Do Not Track initiative goes off track


An unlikely and difficult initiative for helping people manage how their activities are tracked across the Internet got a little more difficult this week as Aleecia McDonald stepped down as co-chair of the W3C's Tracking Protection Working Group.

The Center for Digital Democracy said the change reflects a "multi-stakeholder" process in turmoil. It also said that the group lacked incentive to develop meaningful proposals because many members of it were industry insiders whose interests were not served by developing them.

In fact, the CDD reported that "there has often been very bitter and contentious behavior exhibited in the group toward individuals seen as more supportive of an effective DNT system" and that those who have offered proposals for greater DNT controls have been criticized.

"[It] was foolish to ever assume that a technical standards group consisting of large online industry companies and groups would adopt a standard that would challenge its fundamental business model of pervasive data collection," the CDD said. A list of member companies can be found here.

The CDD also said the working group was underfunded and lacked a proactive role from the Federal Trade Commission and the European Union. "The failure of government agencies to engage the companies on the W3C has led to its current dysfunction and potential failure," the organization said.

The W3C named Peter Swire, law professor at Ohio State University, as the new co-chair of the group, and tasked him with forging a consensus between privacy advocates, computer scientists and industry representatives. Swire has worked for both the Obama and Clinton administrations, and coordinated the White House's efforts on the major privacy law of the 1990s--the Health Insurance Portability and Accountability Act.

OnlineMediaDaily said the W3C's "Do Not Track" effort appears to have reached an impasse. On the one hand, Privacy advocates say ad networks should stop gathering data about people's web surfing activity if they have turned on DNT, but on the other, the online ad industry says that companies need to just stop targeting ads based on users' web-surfing activity when they say they don't want to be tracked.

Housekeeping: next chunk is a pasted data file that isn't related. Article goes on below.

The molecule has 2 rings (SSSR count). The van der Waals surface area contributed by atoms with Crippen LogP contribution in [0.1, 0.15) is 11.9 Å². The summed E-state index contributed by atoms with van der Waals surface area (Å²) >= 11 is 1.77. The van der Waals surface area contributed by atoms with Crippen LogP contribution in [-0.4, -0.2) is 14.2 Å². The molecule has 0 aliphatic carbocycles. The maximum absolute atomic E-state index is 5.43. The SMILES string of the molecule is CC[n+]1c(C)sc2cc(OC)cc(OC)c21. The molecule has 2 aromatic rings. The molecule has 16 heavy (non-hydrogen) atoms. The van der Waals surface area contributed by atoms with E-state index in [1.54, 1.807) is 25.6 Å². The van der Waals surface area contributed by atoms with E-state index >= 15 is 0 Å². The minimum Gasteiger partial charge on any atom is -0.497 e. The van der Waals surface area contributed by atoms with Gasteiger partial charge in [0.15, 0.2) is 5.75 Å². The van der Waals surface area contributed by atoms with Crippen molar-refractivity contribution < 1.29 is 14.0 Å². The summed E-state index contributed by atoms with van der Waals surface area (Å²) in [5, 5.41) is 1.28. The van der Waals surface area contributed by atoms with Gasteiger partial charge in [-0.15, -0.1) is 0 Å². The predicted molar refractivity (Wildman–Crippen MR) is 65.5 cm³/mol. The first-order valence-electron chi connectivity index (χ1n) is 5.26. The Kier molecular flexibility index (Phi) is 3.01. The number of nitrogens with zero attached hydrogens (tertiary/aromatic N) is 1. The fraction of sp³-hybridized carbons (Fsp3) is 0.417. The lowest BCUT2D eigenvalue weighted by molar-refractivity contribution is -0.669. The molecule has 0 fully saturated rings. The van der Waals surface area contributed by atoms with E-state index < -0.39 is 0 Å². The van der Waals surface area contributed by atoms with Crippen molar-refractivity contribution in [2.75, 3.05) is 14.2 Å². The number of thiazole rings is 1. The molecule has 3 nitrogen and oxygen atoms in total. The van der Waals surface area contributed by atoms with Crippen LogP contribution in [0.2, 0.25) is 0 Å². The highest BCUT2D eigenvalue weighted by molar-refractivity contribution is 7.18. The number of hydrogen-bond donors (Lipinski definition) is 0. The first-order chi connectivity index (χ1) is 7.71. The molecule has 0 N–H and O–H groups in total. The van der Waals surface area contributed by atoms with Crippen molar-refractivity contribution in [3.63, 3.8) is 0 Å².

OnlineMediaDaily quotes Jonathan Mayer, a Stanford University graduate student and privacy advocate, saying, "There's no doubt that group discussions have taken on a much more vitriolic tone of late." The article also reports that a third group, an ad industry umbrella group called the Digital Advertising Alliance, has said the W3C shouldn't be considering policy issues at all and should restrict itself to technical issues.

The Washington Post also commented on the issue, quoting McDonald from a few months ago, where she discussed the contentiousness of the group and said the recommendations the group was to make, "We're not going to get it done by January 1."

In a different Post story this week, writer Craig Timberg quoted participants as saying "the two-year-old drive to give consumers a simple way to block companies from tracking their behavior as they move across the Internet has faltered."  Timberg said the friction puts in peril the "Do Not Track" initiative that appeared to have widespread support at a White House event in February.

For more:
- see Tracking Protection Working Group Charter

Related Articles:
Ad industry's stance on 'Do Not Track': Orwellian, Looney Tunes or just plain folly?
UC Berkeley study: Don't track me bro'
Microsoft and Do Not Track: Redmond deserves a hand